Chef adds flair (and danger) to delightful dessert.
Ask many home cooks what they find most difficult about putting a meal on the table and a frequent answer will be, "Getting everything done at the same time and to the table still hot."
That's definitely a factor in the hands-on, gourmet meal-on-a-budget offered by Tom Kelsey, executive chef at Jake's Place at 605 W. 19th Ave.
Of course, with the confidence of nearly 25 years of cookery under his belt, Kelsey makes it look easy, even though he pretty much has to mash potatoes at the same time he's sauteing vegetables, while also keeping a close eye on his two-cheese Mornay sauce.
Piece of cake, he might say, except that Kelsey tops off his meal with something quite a bit more exotic - Bananas Foster, a traditional New Orleans dessert, sauteed in a butter and brown sugar syrup, flamboyantly flambeed in rum, then served over vanilla ice cream.
But back to the beginning. For the entree, that means getting chicken breasts with wings still attached, which gives the pan-seared roasted chicken a special look that Kelsey says may mean having a chat with someone in the meat department.
"You don't see the breasts with the wings still attached too often," he said. "It might be necessary to ask someone to cut it that way."
Other than that, there's nothing tricky about his chicken dish, which he sears first at high heat to brown quickly and seal in the juices, before roasting. It's the accompaniments and the way he presents them on the plate - layered over each other and covered with his own version of cream-and-cheese Mornay sauce - that set this menu apart.
Kelsey, 39, came to cookery the old-fashioned way, working his way from the bottom up, albeit quickly. He said he started as a dishwasher and did stints as line cook and kitchen manager on the way to achieving the rank of executive chef and running the entire kitchen operation.
"Most of my experience was in Colorado," Kelsey says. "I've been in Oregon eight years, and I've been at Jake's Place for two."
Owned by Marty and Theresa Tremaine, Jake's offers a kind of cuisine - Kelsey describes it simply as "American" - that he enjoys cooking, in a casually cozy atmosphere reminiscent of the traditional American diner. The restaurant has a long counter with nine chrome stools with red vinyl tops, a few booths and a handful of tables with red Formica tops and chrome chairs.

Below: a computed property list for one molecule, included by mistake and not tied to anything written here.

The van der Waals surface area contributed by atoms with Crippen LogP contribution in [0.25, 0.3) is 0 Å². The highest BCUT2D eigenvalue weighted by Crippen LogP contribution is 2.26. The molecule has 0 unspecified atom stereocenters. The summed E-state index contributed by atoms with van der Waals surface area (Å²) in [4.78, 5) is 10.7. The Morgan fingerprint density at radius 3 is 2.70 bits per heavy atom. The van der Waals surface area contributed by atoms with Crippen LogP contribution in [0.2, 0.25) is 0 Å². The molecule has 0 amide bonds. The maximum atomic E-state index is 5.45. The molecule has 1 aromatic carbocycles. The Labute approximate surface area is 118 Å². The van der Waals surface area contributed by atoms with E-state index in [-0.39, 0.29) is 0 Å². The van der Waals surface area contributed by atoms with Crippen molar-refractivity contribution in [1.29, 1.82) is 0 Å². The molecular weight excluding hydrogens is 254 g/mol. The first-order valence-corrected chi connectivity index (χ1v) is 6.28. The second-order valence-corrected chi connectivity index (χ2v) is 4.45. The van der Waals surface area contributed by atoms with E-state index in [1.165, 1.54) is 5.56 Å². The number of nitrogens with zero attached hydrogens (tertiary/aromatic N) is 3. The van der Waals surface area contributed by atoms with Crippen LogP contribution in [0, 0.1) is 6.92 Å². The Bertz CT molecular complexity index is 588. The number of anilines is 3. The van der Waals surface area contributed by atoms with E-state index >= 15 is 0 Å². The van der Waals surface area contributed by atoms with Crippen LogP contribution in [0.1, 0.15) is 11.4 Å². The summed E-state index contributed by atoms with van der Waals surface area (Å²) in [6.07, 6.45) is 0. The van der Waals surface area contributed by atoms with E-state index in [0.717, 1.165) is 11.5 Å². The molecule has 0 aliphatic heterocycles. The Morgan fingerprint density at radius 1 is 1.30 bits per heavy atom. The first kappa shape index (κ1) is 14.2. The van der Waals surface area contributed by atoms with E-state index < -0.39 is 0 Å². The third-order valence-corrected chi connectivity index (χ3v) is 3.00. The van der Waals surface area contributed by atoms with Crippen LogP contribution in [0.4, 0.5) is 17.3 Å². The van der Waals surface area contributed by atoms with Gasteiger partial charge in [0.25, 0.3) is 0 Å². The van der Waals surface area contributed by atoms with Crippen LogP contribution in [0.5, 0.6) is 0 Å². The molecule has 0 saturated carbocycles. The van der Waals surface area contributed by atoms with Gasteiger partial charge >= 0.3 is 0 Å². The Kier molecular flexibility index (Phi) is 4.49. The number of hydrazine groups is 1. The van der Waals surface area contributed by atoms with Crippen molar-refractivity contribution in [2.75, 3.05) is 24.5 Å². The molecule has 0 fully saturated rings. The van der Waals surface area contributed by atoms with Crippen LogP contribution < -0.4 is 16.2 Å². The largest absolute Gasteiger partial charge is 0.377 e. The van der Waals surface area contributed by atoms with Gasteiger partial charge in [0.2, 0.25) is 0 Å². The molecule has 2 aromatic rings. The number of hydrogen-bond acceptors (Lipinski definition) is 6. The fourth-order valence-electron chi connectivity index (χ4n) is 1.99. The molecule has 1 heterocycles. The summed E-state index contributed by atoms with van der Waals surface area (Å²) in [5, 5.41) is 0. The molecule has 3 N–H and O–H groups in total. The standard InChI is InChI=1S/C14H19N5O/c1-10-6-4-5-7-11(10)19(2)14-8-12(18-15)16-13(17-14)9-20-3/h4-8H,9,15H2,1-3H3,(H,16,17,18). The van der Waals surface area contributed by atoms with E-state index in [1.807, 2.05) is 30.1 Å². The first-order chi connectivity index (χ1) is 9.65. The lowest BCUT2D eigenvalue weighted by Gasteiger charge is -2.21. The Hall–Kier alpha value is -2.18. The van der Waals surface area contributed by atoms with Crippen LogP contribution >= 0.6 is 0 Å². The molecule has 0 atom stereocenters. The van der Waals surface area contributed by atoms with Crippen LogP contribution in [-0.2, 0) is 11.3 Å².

In addition to entrees such as his roasted chicken, which appears on the menu at least once a week and already has gained a following, thanks in part to his own version of a classic Mornay sauce, Kelsey says Jake's Place offers a "really good clam chowder," made with generous amounts of potatoes, celery, onions and bacon.
But nothing he does exceeds his Bananas Foster for flair and history. He got the recipe from a book titled "oncooking," one of his favorite references.
It says that Bananas Foster originated in 1951 in New Orleans, the invention of chef Paul Blange of Brennan's Restaurant. The dessert came about as a way to promote New Orleans as a port of entry for bananas and other fruit coming into the country from Central and South America.
Blange bestowed the name "Foster" on his dish in honor of Richard Foster, chairman of the New Orleans Crime Commission, a civic group formed to clean up the notoriously wild French Quarter.
But a note of caution to those who attempt the recipe - take every possible safety precaution to avoid injury or accident when adding the rum to the skillet, because flames will shoot high out of the pan until the alcohol has burned away.
2 chicken breast halves, wings attached and skin on
1/2 teaspoon salt
1/2 teaspoon pepper
1/2 teaspoon dried thyme
1 tablespoon olive oil
Preheat oven to 350 degrees.
Wash chicken pieces and pat dry. Mix salt, pepper and thyme; sprinkle over chicken pieces.
Heat oil in skillet over high heat; sear both sides of the chicken parts until well browned. Remove chicken to baking dish. Roast uncovered 40 minutes.